BLOGGING ON THE EASTERN DISTRICT OF TEXAS: For anyone looking for an in-depth view behind the second most favorite patent litigation venue (Delaware still holds the top spot), Michael C. Smith, an litigator at the Roth Law Firm, has an excellent blog on the Eastern District of Texas. While the blog covers a myriad of topics, many of the posts focus on patent litigation before the court. It's a great site for tracking ongoing litigation without repeatedly signing into PACER to check status. What's more impressive, the blog categorizes rulings and decisions specific to each of the judges in the district, in case you need a quick snapshot of a specific judge's predilection to ruling on various pre-trial motions.

Friday, February 24, 2006

DID NTP GET "HOSED" ON THE REEXAMINATION? Yesterday, NTP released a press release, effectively saying that the USPTO took NTP's patents behind a dark alley and thrashed them with rubber hoses. Whatever you think about NTP, they may have a point. Few can deny that the reexamination proceedings, when considered in light of the pending litigation, have a certain alacrity to them on the PTO's side. While the PTO purportedly assigns special examiner teams to "high profile" reexaminations, it's rather amazing that the PTO produced concurrent 111 and 200-page decisions in one month's time from NTP filing responses to each of the Office Actions. And one can't help but wonder if the timing was somehow pre-conceived. Furthermore, regarding the '592 patent, it was unusual to see the USPTO closing prosecution, even though additional prior art was cited in the examiner's rejection.

The perceived transgressions are numerous according to NTP, and include:

(1) The USPTO unilaterally ignored the claim construction of the Federal Circuit. This to me is a big issue. There's scant legal authority that precisely defines how court claim constructions are to be handled by the USPTO during reexamination, and what level of deference must be given. If the USPTO's position in the NTP reexam is correct (i.e. regardless of court rulings, the USPTO is free to apply a "broadest reasonable interpretation" of the claim terms), then it appears that the statutory purpose of reexaminations will eventually be frustrated. Instead of reexams being an alternative to litigation, reexams would now become a supplement to litigation for all defendants, since they all get a free and independent validity ruling on reexam. And since appellate review of PTO decisions are taken under the more deferential standard of "substantial evidence" (see Supreme Court decision In re Zurko), one can envision the possibility of the Federal Circuit being "trumped" by a PTO rejection on a claim they previously held as valid.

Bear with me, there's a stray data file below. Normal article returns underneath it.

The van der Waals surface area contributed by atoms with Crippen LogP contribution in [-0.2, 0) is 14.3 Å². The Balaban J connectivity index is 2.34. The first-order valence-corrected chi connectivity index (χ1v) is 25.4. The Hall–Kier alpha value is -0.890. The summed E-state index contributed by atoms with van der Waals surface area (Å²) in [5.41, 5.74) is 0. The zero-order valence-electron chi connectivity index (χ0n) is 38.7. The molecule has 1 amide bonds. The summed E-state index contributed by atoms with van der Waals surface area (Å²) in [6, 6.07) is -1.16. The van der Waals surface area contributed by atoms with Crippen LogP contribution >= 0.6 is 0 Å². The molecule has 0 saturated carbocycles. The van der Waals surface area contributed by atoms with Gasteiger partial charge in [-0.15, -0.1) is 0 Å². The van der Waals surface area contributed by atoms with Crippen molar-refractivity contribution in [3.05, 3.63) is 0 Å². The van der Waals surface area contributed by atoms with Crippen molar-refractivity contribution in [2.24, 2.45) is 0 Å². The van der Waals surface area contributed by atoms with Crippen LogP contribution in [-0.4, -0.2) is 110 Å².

(2) Even though NTP prevailed through the Federal Circuit (the Supreme Court denied certiorari), the PTO refused to dismiss the pending inter-partes reexam, claiming that a "final" determination was not yet made on claim validity (see 35 U.S.C. 317(b) here). The rationale given by the PTO was somewhat strange. The denial of NTP's petition essentially stated that, while validity was not an issue in the remanded proceeding, it was "entirely possible" that new claim construction issues could arise in the district court (see 271 blog post here). This begs the question: if the USPTO is not bound to follow court rulings on claim construction, why would they care if a "possibility" existed that the court may take up a different claim interpretation on remand, even though the Federal Circuit has already ruled on the issue?

(3) The USPTO treated NTP "vastly different" for other similarly situated parties. At least one other reexamination proceeding I reviewed tends to support this contention. In reexamination proceeding 95/000093, the defendant requested reexamination after losing at the district court level. While the case was being appealed to the Federal Circuit, the patent holder moved to terminate the proceeding. While the examiner initially refused to terminate the reexamination, the examiner subsequently found that other developments and the pending action before the Federal Circuit was sufficient "good cause" that warranted suspending the reexamination in the PTO. Moreover, the decision indicated that "[a]n affirmance by the Federal Circuit will terminate these inter partes reexamination proceedings based in the estoppel provision of 35 U.S.C. 317(b)" (see "reexam Petition Decision - Granted" dated 11/17/05 here, page 6).